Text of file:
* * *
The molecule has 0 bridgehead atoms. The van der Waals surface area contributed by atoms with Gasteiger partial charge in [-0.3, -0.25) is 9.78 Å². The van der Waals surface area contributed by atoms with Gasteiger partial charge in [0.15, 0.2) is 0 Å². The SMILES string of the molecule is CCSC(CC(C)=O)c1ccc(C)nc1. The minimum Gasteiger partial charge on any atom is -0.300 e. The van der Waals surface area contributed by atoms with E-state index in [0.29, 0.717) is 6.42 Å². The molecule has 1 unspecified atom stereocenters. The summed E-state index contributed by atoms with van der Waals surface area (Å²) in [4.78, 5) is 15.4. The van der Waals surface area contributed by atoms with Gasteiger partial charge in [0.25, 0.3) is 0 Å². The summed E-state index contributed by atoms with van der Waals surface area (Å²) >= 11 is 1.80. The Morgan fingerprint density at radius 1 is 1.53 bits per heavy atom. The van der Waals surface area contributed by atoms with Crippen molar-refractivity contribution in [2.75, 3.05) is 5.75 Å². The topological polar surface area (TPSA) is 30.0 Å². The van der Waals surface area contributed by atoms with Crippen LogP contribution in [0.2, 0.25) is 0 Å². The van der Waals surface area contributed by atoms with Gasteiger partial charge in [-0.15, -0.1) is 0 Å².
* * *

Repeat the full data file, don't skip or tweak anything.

The molecule has 0 bridgehead atoms. The van der Waals surface area contributed by atoms with Gasteiger partial charge in [-0.3, -0.25) is 9.78 Å². The van der Waals surface area contributed by atoms with Gasteiger partial charge in [0.15, 0.2) is 0 Å². The SMILES string of the molecule is CCSC(CC(C)=O)c1ccc(C)nc1. The minimum Gasteiger partial charge on any atom is -0.300 e. The van der Waals surface area contributed by atoms with E-state index in [0.29, 0.717) is 6.42 Å². The molecule has 1 unspecified atom stereocenters. The summed E-state index contributed by atoms with van der Waals surface area (Å²) in [4.78, 5) is 15.4. The van der Waals surface area contributed by atoms with Gasteiger partial charge in [0.25, 0.3) is 0 Å². The summed E-state index contributed by atoms with van der Waals surface area (Å²) >= 11 is 1.80. The Morgan fingerprint density at radius 1 is 1.53 bits per heavy atom. The van der Waals surface area contributed by atoms with Crippen molar-refractivity contribution in [2.75, 3.05) is 5.75 Å². The topological polar surface area (TPSA) is 30.0 Å². The van der Waals surface area contributed by atoms with Crippen LogP contribution in [0.2, 0.25) is 0 Å². The van der Waals surface area contributed by atoms with Gasteiger partial charge in [-0.15, -0.1) is 0 Å².